A new report says the global food system is the primary driver of biodiversity loss. It calls for a global shift toward plant-based eating to stop the damage.

The report, issued by the Chatham House think tank in London, notes that biodiversity loss is accelerating at an alarming pace. “The global rate of species extinction today is orders of magnitude higher than the average rate over the past 10 million years,” the report says.

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It outlines three broad-based solutions to the problem:

  1. A Shift to Plant-Based Eating: Diets around the world need to put plants at the center. This would lessen the impact of animal farming, which is the largest contributor to environmental damage. The Guardian notes that over 80% of global farmland is used to raise animals, yet animals provide only 18% of the calories people eat. Reducing worldwide meat consumption would prevent further destruction of natural habitats. It would also yield health benefits, both for those who don’t have enough to eat and the millions who suffer from obesity-related health problems.
  2. The Restoration of Native Ecosystems: “More land needs to be protected and set aside for nature,” the report says. We need to avoid converting land for agriculture, and we need to restore existing farmlands. Since animal farming requires huge amounts of land, reducing the world’s consumption of meat would allow us to do both.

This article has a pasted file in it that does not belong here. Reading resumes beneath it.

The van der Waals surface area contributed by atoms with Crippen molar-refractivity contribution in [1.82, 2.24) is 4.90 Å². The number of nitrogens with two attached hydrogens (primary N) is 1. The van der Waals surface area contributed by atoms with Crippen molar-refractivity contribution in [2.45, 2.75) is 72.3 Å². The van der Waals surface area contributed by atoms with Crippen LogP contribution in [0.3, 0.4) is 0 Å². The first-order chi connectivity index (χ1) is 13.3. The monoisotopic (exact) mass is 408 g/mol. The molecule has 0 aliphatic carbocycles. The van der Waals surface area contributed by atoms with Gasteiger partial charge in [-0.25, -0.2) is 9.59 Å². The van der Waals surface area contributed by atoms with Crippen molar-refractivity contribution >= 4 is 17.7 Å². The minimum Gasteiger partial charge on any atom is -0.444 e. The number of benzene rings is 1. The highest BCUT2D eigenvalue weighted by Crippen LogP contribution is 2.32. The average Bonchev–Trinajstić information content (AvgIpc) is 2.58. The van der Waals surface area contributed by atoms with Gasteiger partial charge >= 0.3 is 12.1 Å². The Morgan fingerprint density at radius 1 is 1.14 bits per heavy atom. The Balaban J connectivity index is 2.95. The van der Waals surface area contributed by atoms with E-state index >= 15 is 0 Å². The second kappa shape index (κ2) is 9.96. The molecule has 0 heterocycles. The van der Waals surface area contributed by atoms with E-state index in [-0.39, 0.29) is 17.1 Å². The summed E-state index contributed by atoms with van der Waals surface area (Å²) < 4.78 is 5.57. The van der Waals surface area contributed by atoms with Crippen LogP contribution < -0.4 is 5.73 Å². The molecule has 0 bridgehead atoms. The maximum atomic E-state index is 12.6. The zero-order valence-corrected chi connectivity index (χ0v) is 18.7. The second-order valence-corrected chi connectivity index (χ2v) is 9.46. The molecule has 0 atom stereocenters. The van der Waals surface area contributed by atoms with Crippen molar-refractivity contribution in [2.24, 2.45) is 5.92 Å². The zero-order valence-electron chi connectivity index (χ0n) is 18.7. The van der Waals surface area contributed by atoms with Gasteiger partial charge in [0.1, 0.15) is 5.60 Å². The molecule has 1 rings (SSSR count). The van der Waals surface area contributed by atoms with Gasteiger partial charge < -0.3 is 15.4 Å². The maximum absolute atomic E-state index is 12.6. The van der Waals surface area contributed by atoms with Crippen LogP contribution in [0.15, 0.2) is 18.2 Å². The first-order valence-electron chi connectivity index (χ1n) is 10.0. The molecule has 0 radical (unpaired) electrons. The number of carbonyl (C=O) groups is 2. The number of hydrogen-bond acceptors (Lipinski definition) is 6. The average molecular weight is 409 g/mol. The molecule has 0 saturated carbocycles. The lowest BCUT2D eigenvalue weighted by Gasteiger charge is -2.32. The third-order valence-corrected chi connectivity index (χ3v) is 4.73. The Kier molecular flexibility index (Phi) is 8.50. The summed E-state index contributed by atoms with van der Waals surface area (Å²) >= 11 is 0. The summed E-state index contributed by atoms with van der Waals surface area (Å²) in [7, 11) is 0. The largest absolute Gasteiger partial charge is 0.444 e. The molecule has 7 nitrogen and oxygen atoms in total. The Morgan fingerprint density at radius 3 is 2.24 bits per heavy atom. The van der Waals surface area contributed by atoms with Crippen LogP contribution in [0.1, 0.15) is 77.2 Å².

3. Adopting Less Intensive Farming Practices: Intensive farming methods produce large crop yields; organic farming yields about 75% of the crops harvested on farms using more destructive methods. But the report says we need to accept this reduction in crop yields if we hope to safeguard the world’s biodiversity.

Addressing Climate Change and Helping the Poor

Fixing the global food system will also help address the climate crisis the report finds. According to The Guardian, the food system is responsible for 30% of all greenhouse gas emissions, more than half of which come from animals.

One problem with the current food system is that it places cost reduction above all else. Proponents of the “cheaper food paradigm” argue that it improves poor people’s access to food. But Susan Gardner, an environmental scientist with the United Nations, warns of the “hidden costs” of this system.

Tim Benton of the Chatham House argues that producing food cheaply while damaging the planet is not the best way to help the poor. “Politicians are still saying my job is to ‘make food cheaper for you,’ no matter how toxic is it from a planetary or human health perspective,” he said. “We must stop arguing that we have to subsidize the food system in the name of the poor and instead deal with the poor by bringing them out of poverty.”

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Opportunities for the Future

The report notes that 2021 promises to afford unique opportunities for reforming the world food system. There are several summits planned, including the first UN Food Systems Summit and an International Nutrition for Growth summit. And as countries recover from the COVID-19 pandemic, the report’s authors say, they hope they will direct spending toward both public health and helping the planet.

Sign this petition to tell the European Union: live up to your Paris climate commitments, and reduce your reliance on meat and dairy products!

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